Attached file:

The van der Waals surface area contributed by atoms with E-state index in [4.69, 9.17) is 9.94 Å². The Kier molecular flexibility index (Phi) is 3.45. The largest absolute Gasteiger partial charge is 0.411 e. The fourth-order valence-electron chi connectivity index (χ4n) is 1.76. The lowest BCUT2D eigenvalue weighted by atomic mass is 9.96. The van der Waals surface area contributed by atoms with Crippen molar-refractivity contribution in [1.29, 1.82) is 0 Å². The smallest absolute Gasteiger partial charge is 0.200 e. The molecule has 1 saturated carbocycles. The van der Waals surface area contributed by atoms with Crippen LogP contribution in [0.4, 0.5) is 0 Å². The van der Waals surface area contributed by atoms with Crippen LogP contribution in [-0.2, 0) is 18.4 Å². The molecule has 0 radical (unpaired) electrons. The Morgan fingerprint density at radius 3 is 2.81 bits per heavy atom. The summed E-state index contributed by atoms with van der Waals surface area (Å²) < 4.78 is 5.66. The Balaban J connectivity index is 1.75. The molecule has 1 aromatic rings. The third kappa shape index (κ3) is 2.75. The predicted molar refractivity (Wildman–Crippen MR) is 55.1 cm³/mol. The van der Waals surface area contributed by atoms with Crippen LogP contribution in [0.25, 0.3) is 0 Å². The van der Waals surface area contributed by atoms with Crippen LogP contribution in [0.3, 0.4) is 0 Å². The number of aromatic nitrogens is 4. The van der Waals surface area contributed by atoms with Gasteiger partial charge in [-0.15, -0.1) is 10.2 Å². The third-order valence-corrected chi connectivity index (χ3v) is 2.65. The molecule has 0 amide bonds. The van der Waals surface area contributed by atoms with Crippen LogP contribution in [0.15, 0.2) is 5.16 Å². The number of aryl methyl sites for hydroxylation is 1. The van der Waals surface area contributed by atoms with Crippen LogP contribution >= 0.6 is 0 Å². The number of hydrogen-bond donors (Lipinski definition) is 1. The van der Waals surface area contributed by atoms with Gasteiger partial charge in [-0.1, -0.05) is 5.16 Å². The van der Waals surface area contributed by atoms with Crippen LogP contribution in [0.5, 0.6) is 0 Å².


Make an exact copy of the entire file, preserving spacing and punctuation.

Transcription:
The van der Waals surface area contributed by atoms with E-state index in [4.69, 9.17) is 9.94 Å². The Kier molecular flexibility index (Phi) is 3.45. The largest absolute Gasteiger partial charge is 0.411 e. The fourth-order valence-electron chi connectivity index (χ4n) is 1.76. The lowest BCUT2D eigenvalue weighted by atomic mass is 9.96. The van der Waals surface area contributed by atoms with Crippen molar-refractivity contribution in [1.29, 1.82) is 0 Å². The smallest absolute Gasteiger partial charge is 0.200 e. The molecule has 1 saturated carbocycles. The van der Waals surface area contributed by atoms with Crippen LogP contribution in [0.4, 0.5) is 0 Å². The van der Waals surface area contributed by atoms with Crippen LogP contribution in [-0.2, 0) is 18.4 Å². The molecule has 0 radical (unpaired) electrons. The Morgan fingerprint density at radius 3 is 2.81 bits per heavy atom. The summed E-state index contributed by atoms with van der Waals surface area (Å²) < 4.78 is 5.66. The Balaban J connectivity index is 1.75. The molecule has 1 aromatic rings. The third kappa shape index (κ3) is 2.75. The predicted molar refractivity (Wildman–Crippen MR) is 55.1 cm³/mol. The van der Waals surface area contributed by atoms with Crippen LogP contribution in [0.25, 0.3) is 0 Å². The van der Waals surface area contributed by atoms with Crippen LogP contribution in [0.3, 0.4) is 0 Å². The number of aromatic nitrogens is 4. The van der Waals surface area contributed by atoms with Gasteiger partial charge in [-0.15, -0.1) is 10.2 Å². The third-order valence-corrected chi connectivity index (χ3v) is 2.65. The molecule has 0 amide bonds. The van der Waals surface area contributed by atoms with Crippen LogP contribution in [0.15, 0.2) is 5.16 Å². The number of aryl methyl sites for hydroxylation is 1. The van der Waals surface area contributed by atoms with Crippen LogP contribution >= 0.6 is 0 Å². The number of hydrogen-bond donors (Lipinski definition) is 1. The van der Waals surface area contributed by atoms with Gasteiger partial charge in [-0.1, -0.05) is 5.16 Å². The van der Waals surface area contributed by atoms with Crippen LogP contribution in [0.5, 0.6) is 0 Å².